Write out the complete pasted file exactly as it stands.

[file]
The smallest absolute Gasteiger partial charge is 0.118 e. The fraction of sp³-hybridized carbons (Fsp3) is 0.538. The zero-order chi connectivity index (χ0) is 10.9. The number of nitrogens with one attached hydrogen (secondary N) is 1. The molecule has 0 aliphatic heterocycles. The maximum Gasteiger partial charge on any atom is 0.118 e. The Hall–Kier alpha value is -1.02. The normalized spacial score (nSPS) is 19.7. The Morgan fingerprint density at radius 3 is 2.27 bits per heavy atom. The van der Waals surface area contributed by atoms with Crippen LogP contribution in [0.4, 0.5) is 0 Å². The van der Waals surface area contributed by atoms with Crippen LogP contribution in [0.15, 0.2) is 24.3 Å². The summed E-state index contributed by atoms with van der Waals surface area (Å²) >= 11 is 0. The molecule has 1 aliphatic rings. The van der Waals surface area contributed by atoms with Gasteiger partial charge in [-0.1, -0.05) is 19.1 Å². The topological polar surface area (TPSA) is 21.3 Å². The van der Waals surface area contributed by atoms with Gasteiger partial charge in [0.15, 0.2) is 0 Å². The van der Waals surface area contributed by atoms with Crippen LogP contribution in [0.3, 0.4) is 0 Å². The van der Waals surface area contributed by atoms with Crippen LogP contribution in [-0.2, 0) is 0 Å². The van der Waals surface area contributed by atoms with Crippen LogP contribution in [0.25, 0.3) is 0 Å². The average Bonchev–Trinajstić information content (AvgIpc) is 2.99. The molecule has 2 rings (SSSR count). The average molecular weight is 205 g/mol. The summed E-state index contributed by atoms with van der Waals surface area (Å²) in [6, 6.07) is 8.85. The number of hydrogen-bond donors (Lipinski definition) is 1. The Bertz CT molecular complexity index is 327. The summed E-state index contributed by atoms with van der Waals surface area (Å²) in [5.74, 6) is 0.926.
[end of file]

The smallest absolute Gasteiger partial charge is 0.118 e. The fraction of sp³-hybridized carbons (Fsp3) is 0.538. The zero-order chi connectivity index (χ0) is 10.9. The number of nitrogens with one attached hydrogen (secondary N) is 1. The molecule has 0 aliphatic heterocycles. The maximum Gasteiger partial charge on any atom is 0.118 e. The Hall–Kier alpha value is -1.02. The normalized spacial score (nSPS) is 19.7. The Morgan fingerprint density at radius 3 is 2.27 bits per heavy atom. The van der Waals surface area contributed by atoms with Crippen LogP contribution in [0.4, 0.5) is 0 Å². The van der Waals surface area contributed by atoms with Crippen LogP contribution in [0.15, 0.2) is 24.3 Å². The summed E-state index contributed by atoms with van der Waals surface area (Å²) >= 11 is 0. The molecule has 1 aliphatic rings. The van der Waals surface area contributed by atoms with Gasteiger partial charge in [-0.1, -0.05) is 19.1 Å². The topological polar surface area (TPSA) is 21.3 Å². The van der Waals surface area contributed by atoms with Gasteiger partial charge in [0.15, 0.2) is 0 Å². The van der Waals surface area contributed by atoms with Crippen LogP contribution in [0.3, 0.4) is 0 Å². The van der Waals surface area contributed by atoms with Crippen LogP contribution in [-0.2, 0) is 0 Å². The van der Waals surface area contributed by atoms with Crippen LogP contribution in [0.25, 0.3) is 0 Å². The average Bonchev–Trinajstić information content (AvgIpc) is 2.99. The molecule has 2 rings (SSSR count). The average molecular weight is 205 g/mol. The summed E-state index contributed by atoms with van der Waals surface area (Å²) in [6, 6.07) is 8.85. The number of hydrogen-bond donors (Lipinski definition) is 1. The Bertz CT molecular complexity index is 327. The summed E-state index contributed by atoms with van der Waals surface area (Å²) in [5.74, 6) is 0.926.